Federal Environment Minister Barbara Hendricks said: "We need a broad-based package of measures and the creative strength of civil society to cope with the amounts of litter in the world's oceans. Which is exactly why we are establishing the first "Round Table Marine Litter" now. Everyone understands what our aims are: we want an intact marine environment, and this means we must prevent more waste entering the oceans, and wherever possible, remove more of the litter which is already present. We must be mindful that any ecological damage done does not outweigh the benefits.”
Stefan Wenzel, Lower Saxony’s Minister for Environment, said: “The challenges we face are enormous, and the efforts must be stepped up to avoid plastics in the packaging industry, in clothing, in household goods and in many other consumer goods. More information for consumers and environmental education is aimed at increasing awareness of the protection of the marine environment. The triad of marine protection is sustainable production, environmentally compatible official regulations and measures, and the environmentally friendly behaviour of all.”
President Maria Krautzberger of the German Environment Agency said: “Most of the marine litter consists of plastics, which makes it a problem of our own doing, in what we produce, buy and how we consume. We must pay much more attention to how we deal with plastics. We need close cooperation at international, regional and national level to prevent more litter from entering our oceans.”
It is estimated that 100-140 million tonnes of marine litter exist worldwide. Plastics comprise two thirds of the litter found in the North and Baltic Seas. 600,000 tonnes of waste is presumed to lie on the floor of the North Sea. The main input pathways which are accountable in relatively equal proportion are firstly maritime activities, and fishery and shipping in particular, and secondly, onshore tourism and leisure-time activities. The source of waste in the Baltic Sea is mainly traceable to tourism and recreational activities, whereas the major offshore source is fishery. Up to 10,000 gillnets are thought to be lost in the Baltic Sea every year, and these ghost nets can go on “fishing” for years and years.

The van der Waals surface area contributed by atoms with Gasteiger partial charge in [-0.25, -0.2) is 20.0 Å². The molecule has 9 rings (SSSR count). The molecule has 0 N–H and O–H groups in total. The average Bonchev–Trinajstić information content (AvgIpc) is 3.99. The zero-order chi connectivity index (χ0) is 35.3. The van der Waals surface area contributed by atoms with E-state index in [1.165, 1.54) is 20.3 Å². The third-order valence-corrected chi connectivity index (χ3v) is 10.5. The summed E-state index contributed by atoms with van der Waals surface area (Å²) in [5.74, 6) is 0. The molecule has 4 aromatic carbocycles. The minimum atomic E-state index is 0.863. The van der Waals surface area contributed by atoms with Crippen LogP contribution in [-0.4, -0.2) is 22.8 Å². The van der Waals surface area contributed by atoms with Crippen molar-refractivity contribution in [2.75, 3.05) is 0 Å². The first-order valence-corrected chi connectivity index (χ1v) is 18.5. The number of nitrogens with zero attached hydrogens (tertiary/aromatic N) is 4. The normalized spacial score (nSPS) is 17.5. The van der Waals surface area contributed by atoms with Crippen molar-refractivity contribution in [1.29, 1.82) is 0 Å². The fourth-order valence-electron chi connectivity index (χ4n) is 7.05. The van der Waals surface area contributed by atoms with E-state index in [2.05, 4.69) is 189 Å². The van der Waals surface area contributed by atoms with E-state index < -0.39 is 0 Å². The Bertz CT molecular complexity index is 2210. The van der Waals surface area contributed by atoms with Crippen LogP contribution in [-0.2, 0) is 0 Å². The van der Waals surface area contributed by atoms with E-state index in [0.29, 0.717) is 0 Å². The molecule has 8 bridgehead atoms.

The Round Table will coordinate national measures and push forward their implementation. These measures are part of the programme of the Marine Strategy Framework Directive and also embedded in the regional action plans for the North and Baltic Seas. Their aims include ensuring that fishing gear such as nets are not discarded at sea. The first talks with the fishing industry are in progress. The use of in industrial applications and in personal care products and cosmetics in particular microplastics is to be halted. This is the aim of the dialogue on cosmetics which the Federal Ministry for Environment, UBA
and the Convention for the Protection of the Marine Environment of the North-East Atlantic (OSPAR) is engaged in with the industries concerned. A voluntary commitment by the retail sector to reduce the use of plastic bags, in addition to a new recycling law with higher quotas for plastic waste, would also ensure the prevention of plastic waste in the environment.
The participants in the Round Table on marine litter include: representatives of the fishing and shipping industries, the plastics industry, wastewater management, cosmetics and tyre production, retail trade, science, federal, Länder and local government authorities and politicians, the tourism industry, environmental associations and artists.